Guest post by Mark Silver, Heart of Business.
A lot of blood, sweat, and tears goes into crafting your ‘elevator speech’ (I hate that term). You’ve probably agonized over it, striving to catch just the right tone and wording. Finally, you’re (hopefully) finished.
For the final blessing, you turn to your friends and colleagues, and test it out. They respond:
“That’s great! I love it. Go for it.”
They’ve just killed you with kindness
Are they lying? No, they aren’t. They sincerely like it. The problem is, they aren’t your clients. Or, worse yet, they might be potentially clients, even if they are friends or colleagues, but you’d never know it.
So, what’s going on?
The true purpose of the so-called ‘elevator speech’
Your 30-second shpiel is not meant to win you a client. It’s not meant to sell your program, or anything else you sell.
The only thing your marketing ‘tagline’ if you will is supposed to do is help the person who hears it decide if they want to walk into your store or not. It’s just a window display that helps them decide: “Is this something I’m interested in, or do I know someone who might be?”
That’s it. It doesn’t have to do such heavy lifting. In fact, 30 seconds is way too long. One or two sentences is plenty. Because once you’ve spoken them, they’ll know immediately if they have ‘the response’ or not.
The only response that counts
The only response that counts is if someone can either say, “That’s me!” or if immediately, without having to think about it or be prompted in any way, faces or names of people they know jump into their mind.
“I help women who are struggling with chronic illness and still want to contribute in the world.” Immediately, I’m seeing the faces of women I know who fit this.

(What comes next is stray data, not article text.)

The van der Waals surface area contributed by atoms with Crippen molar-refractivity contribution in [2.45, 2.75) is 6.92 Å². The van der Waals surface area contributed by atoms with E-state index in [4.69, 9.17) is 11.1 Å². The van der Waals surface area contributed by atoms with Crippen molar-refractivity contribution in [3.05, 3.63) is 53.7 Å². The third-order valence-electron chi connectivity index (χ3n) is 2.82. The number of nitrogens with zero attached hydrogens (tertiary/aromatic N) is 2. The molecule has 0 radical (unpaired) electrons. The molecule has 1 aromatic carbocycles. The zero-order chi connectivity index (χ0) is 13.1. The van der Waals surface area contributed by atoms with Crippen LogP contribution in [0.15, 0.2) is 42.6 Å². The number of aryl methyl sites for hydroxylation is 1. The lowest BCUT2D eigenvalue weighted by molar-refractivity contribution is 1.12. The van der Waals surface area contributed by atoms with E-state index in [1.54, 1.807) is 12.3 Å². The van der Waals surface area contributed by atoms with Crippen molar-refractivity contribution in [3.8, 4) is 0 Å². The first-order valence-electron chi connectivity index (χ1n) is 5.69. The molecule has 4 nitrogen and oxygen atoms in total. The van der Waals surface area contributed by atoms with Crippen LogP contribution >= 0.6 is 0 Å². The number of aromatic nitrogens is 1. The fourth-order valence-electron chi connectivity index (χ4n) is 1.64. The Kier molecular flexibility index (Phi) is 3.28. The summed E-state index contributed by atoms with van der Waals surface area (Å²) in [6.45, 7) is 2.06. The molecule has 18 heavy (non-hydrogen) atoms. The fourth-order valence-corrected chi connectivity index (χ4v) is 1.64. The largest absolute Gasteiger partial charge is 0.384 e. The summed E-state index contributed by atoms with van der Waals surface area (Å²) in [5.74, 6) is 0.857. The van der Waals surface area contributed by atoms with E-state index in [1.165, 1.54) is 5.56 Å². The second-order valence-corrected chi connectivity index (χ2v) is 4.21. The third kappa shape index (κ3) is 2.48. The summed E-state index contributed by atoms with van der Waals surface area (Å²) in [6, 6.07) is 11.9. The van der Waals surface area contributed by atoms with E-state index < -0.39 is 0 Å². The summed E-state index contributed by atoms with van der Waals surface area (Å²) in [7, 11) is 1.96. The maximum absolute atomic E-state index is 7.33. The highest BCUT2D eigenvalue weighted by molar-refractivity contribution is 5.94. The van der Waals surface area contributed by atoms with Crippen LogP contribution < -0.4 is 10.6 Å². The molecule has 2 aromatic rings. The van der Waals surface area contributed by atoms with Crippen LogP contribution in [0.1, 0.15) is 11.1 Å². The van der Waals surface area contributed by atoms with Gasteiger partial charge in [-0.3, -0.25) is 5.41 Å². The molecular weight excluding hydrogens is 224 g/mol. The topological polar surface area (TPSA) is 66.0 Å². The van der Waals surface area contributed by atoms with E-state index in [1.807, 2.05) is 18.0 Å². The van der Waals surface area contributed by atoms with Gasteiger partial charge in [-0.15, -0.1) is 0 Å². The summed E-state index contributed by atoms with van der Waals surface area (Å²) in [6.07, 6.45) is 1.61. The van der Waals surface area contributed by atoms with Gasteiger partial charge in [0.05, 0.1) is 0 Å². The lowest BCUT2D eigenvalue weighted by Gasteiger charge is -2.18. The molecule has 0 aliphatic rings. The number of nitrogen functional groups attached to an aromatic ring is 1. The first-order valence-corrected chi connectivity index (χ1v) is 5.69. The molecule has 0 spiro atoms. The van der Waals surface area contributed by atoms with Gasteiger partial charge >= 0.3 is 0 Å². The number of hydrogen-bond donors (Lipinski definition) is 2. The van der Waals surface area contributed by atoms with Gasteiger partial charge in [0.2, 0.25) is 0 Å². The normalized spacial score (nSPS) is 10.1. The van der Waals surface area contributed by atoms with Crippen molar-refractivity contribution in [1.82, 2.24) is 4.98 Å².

“We help people in business for themselves, who got into business to make a difference, but really, really need to make a profit.” “You do? My buddy Tim needs to talk to you.”
When a client of ours landed on the right message, she tested it out on friends, and they didn’t say: “Oh, I like that.” They said: “Wow, I didn’t know that’s what you were doing. Can you help me?”
THAT’s the response you’re looking for.
Oh, there might be one other response.
The other response: “That’s nice.”
Sheer indifference will be what comes up for people who aren’t interested, and who don’t know anyone else who is. Which is absolutely fine.
You can walk past an automotive speciality shop, and if you’re into cars, you get drawn towards the open door like a magnet. But if you’re not, you might not even notice that store is there.
It’s not necessary that your message wow people, or even be that remarkable. It just needs to be clear enough to call someone’s name, so the right people can say: “That’s me – I want to talk to you about this.”
While it’s not super easy to come up with the right tagline or elevator speech, you don’t have to make it harder on yourself by chasing the wrong people’s opinions.
How to Say What You Do (In One Compelling Sentence)
No matter who you test it with, it can still be a challenge to come up with your answer to ‘What do you do?’ Say too much, or the wrong thing, and eyes glaze over.
Why shouldn’t you feel clear and confident when you say what you do? And why shouldn’t it be compelling enough to have people coming towards you?
Well, you should be, and it should be. There are misunderstandings about what it needs to do, and how to put one together
We’ve taught our particular approach for years within the context of larger programs. Now we’re going to be releasing the teachings in a fun, zippy, yet still spiritually-profound class.
You can check out the first lesson here: How to Say What You Do Free Lesson
Mark Silver is a fourth-generation entrepreneur and designated Master Teacher in his Sufi spiritual lineage. He heads up the team at Heart of Business, Inc, and has worked with thousands of clients over the last ten years, many of them in the holistic and healing arts. He’s been known to geek out on esoteric Sufi spirituality.
© Mark Silver 2012
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